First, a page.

I'm interested in this too, but I don't know of any special studies done in this field. Maybe we Wikipedians are doing some original research :) My general impression is: we need to link up the concepts of self-directed learning (at any age), learning materials (libraries, self-study courses, videotapes, the internet), acknowledgements of competence (degrees and such), and opportunities for expressing that knowledge (through application, discussion...what else?). Not sure how to do that though.

I personally am very interested in programs such as those offered by The Teaching Company, which are purely for enjoyment, and also the self-study and self-government practiced at the Summerhill School. But I realize that most people do study to get something concrete out of it, such as a degree. We should separate those two somehow. Mjklin 10:10, 7 Apr 2004 (UTC)

Merger of Adult Education and Continuing Education?[edit]

In practice, these are two distinct fields. The paragraph above starts with a good explanation of the scope of adult education. Continuing education, on the other hand, is understood as primarily a college and university-based activity. As a former administrator of a university-based continuing education program, I am confident that adult education is understood to be a different domain of education and training for adults -- one not conducted, by and large, at universities. These should be continued (and each greatly improved) as two separate articles and not merged. Dwalls (talk) 04:38, 21 December 2009 (UTC)

[b]== History section ==

I think this would be a Good Thing. Anyone want to have a go? This might be a useful start: [1]. —Preceding unsigned comment added by Omicron18 (talkcontribs) 09:22, 8 January 2010 (UTC) huuhsyfyufhfuhubuhbyygshofi iowuiu 97iuyiuwhff23948 —Preceding unsigned comment added by (talk) 15:52, 11 July 2010 (UTC)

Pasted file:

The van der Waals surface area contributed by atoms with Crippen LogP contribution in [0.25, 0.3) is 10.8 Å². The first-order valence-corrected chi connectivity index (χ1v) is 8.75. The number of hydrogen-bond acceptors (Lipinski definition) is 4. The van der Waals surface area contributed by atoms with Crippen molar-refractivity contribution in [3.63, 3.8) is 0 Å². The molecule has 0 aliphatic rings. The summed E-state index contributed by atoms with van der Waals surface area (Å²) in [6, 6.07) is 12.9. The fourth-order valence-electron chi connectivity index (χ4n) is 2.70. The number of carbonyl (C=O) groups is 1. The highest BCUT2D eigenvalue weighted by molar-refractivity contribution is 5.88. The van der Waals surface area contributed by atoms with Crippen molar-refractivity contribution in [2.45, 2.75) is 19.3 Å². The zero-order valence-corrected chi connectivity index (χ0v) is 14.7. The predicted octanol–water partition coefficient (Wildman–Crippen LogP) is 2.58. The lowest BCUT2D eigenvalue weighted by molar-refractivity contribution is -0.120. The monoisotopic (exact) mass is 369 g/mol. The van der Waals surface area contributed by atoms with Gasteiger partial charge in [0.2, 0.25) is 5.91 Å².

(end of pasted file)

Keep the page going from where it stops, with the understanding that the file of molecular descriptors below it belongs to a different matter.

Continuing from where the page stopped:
Also as a former college administrator, I think the Further Education article is long enough to be a stand-alone. --Kudpung (talk) 13:30, 9 March 2011 (UTC)

There is considerable confusion here regarding the situation in the United Kingdom. "Continuing Education" is now used instead of the former term "Adult Education". The statement in the Further Education article that it is "called continuing education in U.S. English" is probably incorrect, and the statement in the Continuing education article that it is "called further education in the United Kingdom and the Republic of Ireland" is certainly incorrect. Don't take my word for it, read the Oxford University Department for Continuing Education article. (talk) 21:37, 1 April 2011 (UTC)

Venue for adult education[edit]

The opening of this article could make much more of the diversity of places in which adult education took place. I had some experience of doing adult education when I was a postgraduate student at the University of Lancaster, and there I was told that sometimes, adult education deliberately avoided places that looked too academic to attract people who had been out of education for a long time back into education. ACEOREVIVED (talk) 15:07, 28 August 2012 (UTC)